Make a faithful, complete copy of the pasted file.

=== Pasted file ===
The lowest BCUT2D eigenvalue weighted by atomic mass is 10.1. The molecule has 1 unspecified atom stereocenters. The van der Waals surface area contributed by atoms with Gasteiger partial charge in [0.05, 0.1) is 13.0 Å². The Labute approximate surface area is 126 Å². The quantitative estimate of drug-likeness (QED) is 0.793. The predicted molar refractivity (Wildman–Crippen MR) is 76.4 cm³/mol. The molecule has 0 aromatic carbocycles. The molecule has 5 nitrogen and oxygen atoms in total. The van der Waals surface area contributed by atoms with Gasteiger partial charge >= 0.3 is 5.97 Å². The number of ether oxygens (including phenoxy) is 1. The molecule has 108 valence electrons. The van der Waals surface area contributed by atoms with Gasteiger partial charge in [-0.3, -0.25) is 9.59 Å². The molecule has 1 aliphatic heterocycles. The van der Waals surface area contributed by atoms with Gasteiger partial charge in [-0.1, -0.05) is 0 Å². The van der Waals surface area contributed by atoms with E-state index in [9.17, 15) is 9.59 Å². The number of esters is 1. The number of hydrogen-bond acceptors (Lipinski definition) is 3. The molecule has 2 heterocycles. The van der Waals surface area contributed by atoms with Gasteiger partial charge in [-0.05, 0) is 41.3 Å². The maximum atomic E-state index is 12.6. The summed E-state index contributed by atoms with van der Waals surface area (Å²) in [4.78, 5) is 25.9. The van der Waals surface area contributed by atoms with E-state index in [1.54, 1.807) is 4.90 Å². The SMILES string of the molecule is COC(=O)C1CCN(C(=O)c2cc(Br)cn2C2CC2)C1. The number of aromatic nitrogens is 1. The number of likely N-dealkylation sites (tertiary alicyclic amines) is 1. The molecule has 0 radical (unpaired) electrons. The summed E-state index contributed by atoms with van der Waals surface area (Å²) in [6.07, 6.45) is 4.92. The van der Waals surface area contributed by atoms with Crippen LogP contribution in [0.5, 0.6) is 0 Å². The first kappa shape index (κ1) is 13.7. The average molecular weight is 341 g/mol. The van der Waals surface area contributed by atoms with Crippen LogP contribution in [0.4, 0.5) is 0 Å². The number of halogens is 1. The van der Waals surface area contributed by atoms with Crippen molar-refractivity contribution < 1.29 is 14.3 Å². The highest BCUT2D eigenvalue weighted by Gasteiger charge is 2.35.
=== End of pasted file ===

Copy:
The lowest BCUT2D eigenvalue weighted by atomic mass is 10.1. The molecule has 1 unspecified atom stereocenters. The van der Waals surface area contributed by atoms with Gasteiger partial charge in [0.05, 0.1) is 13.0 Å². The Labute approximate surface area is 126 Å². The quantitative estimate of drug-likeness (QED) is 0.793. The predicted molar refractivity (Wildman–Crippen MR) is 76.4 cm³/mol. The molecule has 0 aromatic carbocycles. The molecule has 5 nitrogen and oxygen atoms in total. The van der Waals surface area contributed by atoms with Gasteiger partial charge >= 0.3 is 5.97 Å². The number of ether oxygens (including phenoxy) is 1. The molecule has 108 valence electrons. The van der Waals surface area contributed by atoms with Gasteiger partial charge in [-0.3, -0.25) is 9.59 Å². The molecule has 1 aliphatic heterocycles. The van der Waals surface area contributed by atoms with Gasteiger partial charge in [-0.1, -0.05) is 0 Å². The van der Waals surface area contributed by atoms with E-state index in [9.17, 15) is 9.59 Å². The number of esters is 1. The number of hydrogen-bond acceptors (Lipinski definition) is 3. The molecule has 2 heterocycles. The van der Waals surface area contributed by atoms with Gasteiger partial charge in [-0.05, 0) is 41.3 Å². The maximum atomic E-state index is 12.6. The summed E-state index contributed by atoms with van der Waals surface area (Å²) in [4.78, 5) is 25.9. The van der Waals surface area contributed by atoms with E-state index in [1.54, 1.807) is 4.90 Å². The SMILES string of the molecule is COC(=O)C1CCN(C(=O)c2cc(Br)cn2C2CC2)C1. The number of aromatic nitrogens is 1. The number of likely N-dealkylation sites (tertiary alicyclic amines) is 1. The molecule has 0 radical (unpaired) electrons. The summed E-state index contributed by atoms with van der Waals surface area (Å²) in [6.07, 6.45) is 4.92. The van der Waals surface area contributed by atoms with Crippen LogP contribution in [0.5, 0.6) is 0 Å². The first kappa shape index (κ1) is 13.7. The average molecular weight is 341 g/mol. The van der Waals surface area contributed by atoms with Crippen LogP contribution in [0.4, 0.5) is 0 Å². The number of halogens is 1. The van der Waals surface area contributed by atoms with Crippen molar-refractivity contribution < 1.29 is 14.3 Å². The highest BCUT2D eigenvalue weighted by Gasteiger charge is 2.35.